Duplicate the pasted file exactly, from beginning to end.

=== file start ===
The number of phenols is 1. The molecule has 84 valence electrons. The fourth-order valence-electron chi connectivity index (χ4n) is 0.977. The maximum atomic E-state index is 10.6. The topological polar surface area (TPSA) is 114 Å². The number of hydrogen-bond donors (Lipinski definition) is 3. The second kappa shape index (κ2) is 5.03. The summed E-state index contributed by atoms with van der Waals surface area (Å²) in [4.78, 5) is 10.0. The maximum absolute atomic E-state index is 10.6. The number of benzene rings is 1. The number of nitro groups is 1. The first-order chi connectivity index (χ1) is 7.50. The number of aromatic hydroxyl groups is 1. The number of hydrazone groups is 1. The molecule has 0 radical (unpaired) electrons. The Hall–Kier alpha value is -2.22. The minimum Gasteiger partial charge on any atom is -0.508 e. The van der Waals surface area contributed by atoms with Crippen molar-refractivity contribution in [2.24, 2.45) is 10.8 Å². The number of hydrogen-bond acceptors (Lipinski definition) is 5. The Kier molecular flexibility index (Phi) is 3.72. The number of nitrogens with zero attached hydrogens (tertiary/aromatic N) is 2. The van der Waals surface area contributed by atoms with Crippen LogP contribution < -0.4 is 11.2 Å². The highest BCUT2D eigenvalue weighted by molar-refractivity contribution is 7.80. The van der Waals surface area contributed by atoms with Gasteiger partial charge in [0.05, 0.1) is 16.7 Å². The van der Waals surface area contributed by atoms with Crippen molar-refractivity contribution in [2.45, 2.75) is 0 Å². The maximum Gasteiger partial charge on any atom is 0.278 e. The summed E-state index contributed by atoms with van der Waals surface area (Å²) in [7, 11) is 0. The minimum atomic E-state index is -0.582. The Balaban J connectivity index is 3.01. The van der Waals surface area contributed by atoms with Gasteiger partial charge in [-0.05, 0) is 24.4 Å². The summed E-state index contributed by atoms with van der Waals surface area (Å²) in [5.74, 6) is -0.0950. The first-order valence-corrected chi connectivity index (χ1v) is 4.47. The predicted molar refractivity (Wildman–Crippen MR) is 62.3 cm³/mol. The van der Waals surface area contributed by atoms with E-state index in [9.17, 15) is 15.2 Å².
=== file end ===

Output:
The number of phenols is 1. The molecule has 84 valence electrons. The fourth-order valence-electron chi connectivity index (χ4n) is 0.977. The maximum atomic E-state index is 10.6. The topological polar surface area (TPSA) is 114 Å². The number of hydrogen-bond donors (Lipinski definition) is 3. The second kappa shape index (κ2) is 5.03. The summed E-state index contributed by atoms with van der Waals surface area (Å²) in [4.78, 5) is 10.0. The maximum absolute atomic E-state index is 10.6. The number of benzene rings is 1. The number of nitro groups is 1. The first-order chi connectivity index (χ1) is 7.50. The number of aromatic hydroxyl groups is 1. The number of hydrazone groups is 1. The molecule has 0 radical (unpaired) electrons. The Hall–Kier alpha value is -2.22. The minimum Gasteiger partial charge on any atom is -0.508 e. The van der Waals surface area contributed by atoms with Crippen molar-refractivity contribution in [2.24, 2.45) is 10.8 Å². The number of hydrogen-bond acceptors (Lipinski definition) is 5. The Kier molecular flexibility index (Phi) is 3.72. The number of nitrogens with zero attached hydrogens (tertiary/aromatic N) is 2. The van der Waals surface area contributed by atoms with Crippen LogP contribution < -0.4 is 11.2 Å². The highest BCUT2D eigenvalue weighted by molar-refractivity contribution is 7.80. The van der Waals surface area contributed by atoms with Gasteiger partial charge in [0.05, 0.1) is 16.7 Å². The van der Waals surface area contributed by atoms with Crippen molar-refractivity contribution in [2.45, 2.75) is 0 Å². The maximum Gasteiger partial charge on any atom is 0.278 e. The summed E-state index contributed by atoms with van der Waals surface area (Å²) in [7, 11) is 0. The minimum atomic E-state index is -0.582. The Balaban J connectivity index is 3.01. The van der Waals surface area contributed by atoms with Gasteiger partial charge in [-0.05, 0) is 24.4 Å². The summed E-state index contributed by atoms with van der Waals surface area (Å²) in [5.74, 6) is -0.0950. The first-order valence-corrected chi connectivity index (χ1v) is 4.47. The predicted molar refractivity (Wildman–Crippen MR) is 62.3 cm³/mol. The van der Waals surface area contributed by atoms with E-state index in [9.17, 15) is 15.2 Å².